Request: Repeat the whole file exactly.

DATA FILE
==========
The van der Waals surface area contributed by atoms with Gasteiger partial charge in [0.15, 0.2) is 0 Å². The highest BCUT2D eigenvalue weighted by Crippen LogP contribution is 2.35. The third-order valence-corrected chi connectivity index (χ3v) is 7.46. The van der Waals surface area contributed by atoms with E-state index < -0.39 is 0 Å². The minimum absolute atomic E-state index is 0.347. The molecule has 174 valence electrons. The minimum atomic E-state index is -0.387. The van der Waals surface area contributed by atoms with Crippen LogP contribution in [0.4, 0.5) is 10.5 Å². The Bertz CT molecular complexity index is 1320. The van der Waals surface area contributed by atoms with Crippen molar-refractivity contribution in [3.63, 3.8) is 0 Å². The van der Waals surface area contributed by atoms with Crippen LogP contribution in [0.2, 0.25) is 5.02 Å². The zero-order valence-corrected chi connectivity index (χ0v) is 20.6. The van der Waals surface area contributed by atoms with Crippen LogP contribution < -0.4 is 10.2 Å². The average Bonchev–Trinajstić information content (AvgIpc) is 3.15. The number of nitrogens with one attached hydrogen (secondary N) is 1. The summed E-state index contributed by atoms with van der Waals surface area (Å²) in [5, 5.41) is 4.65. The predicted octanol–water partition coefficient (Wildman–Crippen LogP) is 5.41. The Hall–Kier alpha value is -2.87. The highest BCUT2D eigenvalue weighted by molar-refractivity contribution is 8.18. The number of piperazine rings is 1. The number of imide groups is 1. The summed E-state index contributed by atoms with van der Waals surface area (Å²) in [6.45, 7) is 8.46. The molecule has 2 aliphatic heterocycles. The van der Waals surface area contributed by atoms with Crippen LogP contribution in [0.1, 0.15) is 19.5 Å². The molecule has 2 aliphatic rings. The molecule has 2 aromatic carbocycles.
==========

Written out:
The van der Waals surface area contributed by atoms with Gasteiger partial charge in [0.15, 0.2) is 0 Å². The highest BCUT2D eigenvalue weighted by Crippen LogP contribution is 2.35. The third-order valence-corrected chi connectivity index (χ3v) is 7.46. The van der Waals surface area contributed by atoms with E-state index < -0.39 is 0 Å². The minimum absolute atomic E-state index is 0.347. The molecule has 174 valence electrons. The minimum atomic E-state index is -0.387. The van der Waals surface area contributed by atoms with Crippen LogP contribution in [0.4, 0.5) is 10.5 Å². The Bertz CT molecular complexity index is 1320. The van der Waals surface area contributed by atoms with Crippen molar-refractivity contribution in [3.63, 3.8) is 0 Å². The van der Waals surface area contributed by atoms with Crippen LogP contribution in [0.2, 0.25) is 5.02 Å². The zero-order valence-corrected chi connectivity index (χ0v) is 20.6. The van der Waals surface area contributed by atoms with Crippen LogP contribution < -0.4 is 10.2 Å². The average Bonchev–Trinajstić information content (AvgIpc) is 3.15. The number of nitrogens with one attached hydrogen (secondary N) is 1. The summed E-state index contributed by atoms with van der Waals surface area (Å²) in [5, 5.41) is 4.65. The predicted octanol–water partition coefficient (Wildman–Crippen LogP) is 5.41. The Hall–Kier alpha value is -2.87. The highest BCUT2D eigenvalue weighted by molar-refractivity contribution is 8.18. The number of piperazine rings is 1. The number of imide groups is 1. The summed E-state index contributed by atoms with van der Waals surface area (Å²) in [6.45, 7) is 8.46. The molecule has 2 aliphatic heterocycles. The van der Waals surface area contributed by atoms with Crippen LogP contribution in [0.1, 0.15) is 19.5 Å². The molecule has 2 aliphatic rings. The molecule has 2 aromatic carbocycles.